17. ixchelkali

    ixchelkali Senior Member

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    There doesn't even have to be a non-disclosure agreement. If he left under less than favorable circumstances, even if he was allowed to resign, it could be difficult to get another position. In spite of legal protections, the scientific community (like the academic community) can be a small world; word gets around. If the word is that you're a troublemaker, rightly or wrongly, other instituations might not hire you. If he were to speak out about it, that could make it still harder to find another job. Or even if people whom the powers-that-be perceive to be troublemakers, such as rowdy rabid extremist patients ;) were to speak out on his behalf, they might smell trouble and say "who needs it."

    I know nothing about Dr Kerr's personal circumstances, but it's possible he doesn't want to screw up any chance he has of working again. Maybe he has a mortgage or a family to support. Maybe he just wants to keep a low profile and hope for a job.

    These things shouldn't happen (and I don't know if they happened in this instance), but they do happen, and not everyone feels they are in a position to become a martyr for the cause. If Dr Kerr says he doesn't want a fuss made, I think we'll have to leave it at that.

    But it does kind of make my blood boil, the way that good researchers and clinicians keep getting pressured right out of the field, and then the very people responsible for it say publicly that noisy, angry patients are keeping people from wanting to do research. Did Dante describe any special place in hell for people who pretzel the truth like that?
     
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  18. eric_s

    eric_s Senior Member

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    It also made me remember what we've heard from a US professor, i think his name was Friedberg (or Friedmann or something like that).

    I agree with what you say about the intellectual property, but he could still talk about his departure there, wheter he's happy or not, wheter it was about funding, etc. Btw, i don't know if we are having a misunderstanding, it was IVI who mentioned the possibility of a non-disclosure agreement, we don't actually know if there was one and if that's the reason why Dr. Kerr was acting the way he did.

    I also would not want Dr. Kerr to become a martyr, Ixchelkali, but what i would hope, is that if there are things going on that are not ok, that if the people who get treated this way, if they are smart and courageous enough, could make these things public, with sufficient evidence, and then it would be the people on the other side who would be in trouble.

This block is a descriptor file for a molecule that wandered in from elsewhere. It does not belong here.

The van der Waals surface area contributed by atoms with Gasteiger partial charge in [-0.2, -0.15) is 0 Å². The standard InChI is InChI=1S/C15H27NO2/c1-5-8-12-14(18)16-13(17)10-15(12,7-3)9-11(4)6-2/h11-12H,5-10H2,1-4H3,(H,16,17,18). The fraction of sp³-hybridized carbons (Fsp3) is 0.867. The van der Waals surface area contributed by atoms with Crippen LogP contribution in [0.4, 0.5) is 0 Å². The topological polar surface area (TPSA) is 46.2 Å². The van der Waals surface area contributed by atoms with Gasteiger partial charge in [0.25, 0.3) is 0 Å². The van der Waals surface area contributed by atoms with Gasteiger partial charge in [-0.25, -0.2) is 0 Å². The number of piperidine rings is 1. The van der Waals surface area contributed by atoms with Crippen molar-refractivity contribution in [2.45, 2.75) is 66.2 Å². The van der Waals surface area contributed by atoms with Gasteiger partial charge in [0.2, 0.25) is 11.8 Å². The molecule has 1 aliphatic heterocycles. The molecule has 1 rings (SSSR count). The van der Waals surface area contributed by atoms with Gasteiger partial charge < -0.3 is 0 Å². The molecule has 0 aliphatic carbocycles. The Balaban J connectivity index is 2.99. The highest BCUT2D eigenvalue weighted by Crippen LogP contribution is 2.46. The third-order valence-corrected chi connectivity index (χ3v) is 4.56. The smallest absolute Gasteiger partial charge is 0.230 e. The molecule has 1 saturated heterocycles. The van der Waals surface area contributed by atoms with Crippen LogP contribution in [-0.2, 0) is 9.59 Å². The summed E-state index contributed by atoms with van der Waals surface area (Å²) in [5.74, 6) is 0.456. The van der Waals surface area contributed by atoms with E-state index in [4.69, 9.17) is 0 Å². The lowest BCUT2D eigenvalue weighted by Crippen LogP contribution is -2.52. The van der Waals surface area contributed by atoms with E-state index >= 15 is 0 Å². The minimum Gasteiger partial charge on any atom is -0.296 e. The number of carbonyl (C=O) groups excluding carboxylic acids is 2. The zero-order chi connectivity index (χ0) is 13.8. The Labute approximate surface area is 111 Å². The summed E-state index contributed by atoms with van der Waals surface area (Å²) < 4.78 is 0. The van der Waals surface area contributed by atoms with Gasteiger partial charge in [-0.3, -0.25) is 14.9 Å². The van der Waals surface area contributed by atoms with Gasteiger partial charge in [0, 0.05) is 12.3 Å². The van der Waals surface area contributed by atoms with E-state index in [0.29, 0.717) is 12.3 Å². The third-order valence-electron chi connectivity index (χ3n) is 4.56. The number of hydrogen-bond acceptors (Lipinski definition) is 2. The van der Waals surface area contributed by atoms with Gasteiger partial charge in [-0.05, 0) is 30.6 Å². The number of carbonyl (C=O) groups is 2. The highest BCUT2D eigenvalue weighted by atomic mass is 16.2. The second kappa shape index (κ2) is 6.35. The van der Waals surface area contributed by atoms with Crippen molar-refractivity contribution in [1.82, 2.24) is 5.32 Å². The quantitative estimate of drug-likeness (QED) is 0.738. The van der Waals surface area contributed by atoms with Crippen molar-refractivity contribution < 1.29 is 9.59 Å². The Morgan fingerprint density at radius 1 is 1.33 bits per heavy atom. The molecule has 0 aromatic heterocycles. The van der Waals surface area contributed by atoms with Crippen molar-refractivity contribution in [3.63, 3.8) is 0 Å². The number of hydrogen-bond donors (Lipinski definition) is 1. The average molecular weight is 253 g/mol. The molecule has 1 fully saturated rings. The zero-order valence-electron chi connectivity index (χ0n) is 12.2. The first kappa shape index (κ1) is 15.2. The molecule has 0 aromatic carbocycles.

19. In Vitro Infidelium

    In Vitro Infidelium Guest

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    It is common in circumstances where there is dispute between the employer and employee, that a beneficial 'payoff' is agreed in return for non disclosure of the terms of the pay off and the circumstances of the dispute.

    The constitutional protections you suggest do not exist, the UK has no written constitution and the only recourse would be to the provisions of the Human Rights Act as written into UK (separately Scotish and English - covers England, Wales & N.I - legal systems) law. The operative Law in this case is UK employment Law (very weak) and where there exists a fair contract (as in contract Law) there is very little opportunity to seek redress under employment Law. This is not an issue that is M.E specific, it is wide ranging and affects even practising doctors and nurses working for the NHS where 'whistleblowers' are routinly silenced; the problem however is not limited to medicine or to the UK , it affects research worldwide although it is a largely invisible problem because the process of silencing is very effective. It is not necessary to invoke conspiracy theories to explain this problem, what underlies most of these occurences of Institutional silencing is a desperation to maximise profit potentials (remember even non profit organisations need to act commercially to survive) and simple cover up of incompentance and illegality. And in many cases the motivation is excessive concern for Instutional image - the management wanting to preserve a picture of happy smiling whitecoated workers busily resolving the worlds ills rather than a reality of daily battles with obstructive admistrators and bullying managers.

    IVI
     
  20. In Vitro Infidelium

    In Vitro Infidelium Guest

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    I will respond to these and your other questions, although it may take a while.

    IVI